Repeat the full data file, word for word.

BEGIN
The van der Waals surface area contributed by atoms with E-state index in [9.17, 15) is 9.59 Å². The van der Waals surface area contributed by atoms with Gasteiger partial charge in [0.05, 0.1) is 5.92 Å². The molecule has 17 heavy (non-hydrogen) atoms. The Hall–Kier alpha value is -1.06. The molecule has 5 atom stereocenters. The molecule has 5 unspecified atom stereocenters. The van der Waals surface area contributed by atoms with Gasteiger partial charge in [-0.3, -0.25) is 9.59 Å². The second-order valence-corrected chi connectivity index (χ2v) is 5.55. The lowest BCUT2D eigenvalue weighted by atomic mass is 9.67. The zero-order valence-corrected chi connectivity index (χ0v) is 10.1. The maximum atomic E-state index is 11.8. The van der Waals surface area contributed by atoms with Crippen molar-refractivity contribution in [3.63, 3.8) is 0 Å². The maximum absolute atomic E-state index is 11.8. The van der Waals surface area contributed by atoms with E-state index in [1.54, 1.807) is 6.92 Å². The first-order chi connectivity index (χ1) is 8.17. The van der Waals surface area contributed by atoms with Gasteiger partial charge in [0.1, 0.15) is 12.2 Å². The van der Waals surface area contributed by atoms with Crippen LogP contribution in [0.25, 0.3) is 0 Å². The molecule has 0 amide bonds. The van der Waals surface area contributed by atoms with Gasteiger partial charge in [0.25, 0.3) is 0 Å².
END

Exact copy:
The van der Waals surface area contributed by atoms with E-state index in [9.17, 15) is 9.59 Å². The van der Waals surface area contributed by atoms with Gasteiger partial charge in [0.05, 0.1) is 5.92 Å². The molecule has 17 heavy (non-hydrogen) atoms. The Hall–Kier alpha value is -1.06. The molecule has 5 atom stereocenters. The molecule has 5 unspecified atom stereocenters. The van der Waals surface area contributed by atoms with Gasteiger partial charge in [-0.3, -0.25) is 9.59 Å². The second-order valence-corrected chi connectivity index (χ2v) is 5.55. The lowest BCUT2D eigenvalue weighted by atomic mass is 9.67. The zero-order valence-corrected chi connectivity index (χ0v) is 10.1. The maximum atomic E-state index is 11.8. The van der Waals surface area contributed by atoms with Crippen molar-refractivity contribution in [3.63, 3.8) is 0 Å². The maximum absolute atomic E-state index is 11.8. The van der Waals surface area contributed by atoms with E-state index in [1.54, 1.807) is 6.92 Å². The first-order chi connectivity index (χ1) is 8.17. The van der Waals surface area contributed by atoms with Gasteiger partial charge in [0.1, 0.15) is 12.2 Å². The van der Waals surface area contributed by atoms with Crippen LogP contribution in [0.25, 0.3) is 0 Å². The molecule has 0 amide bonds. The van der Waals surface area contributed by atoms with Gasteiger partial charge in [0.25, 0.3) is 0 Å².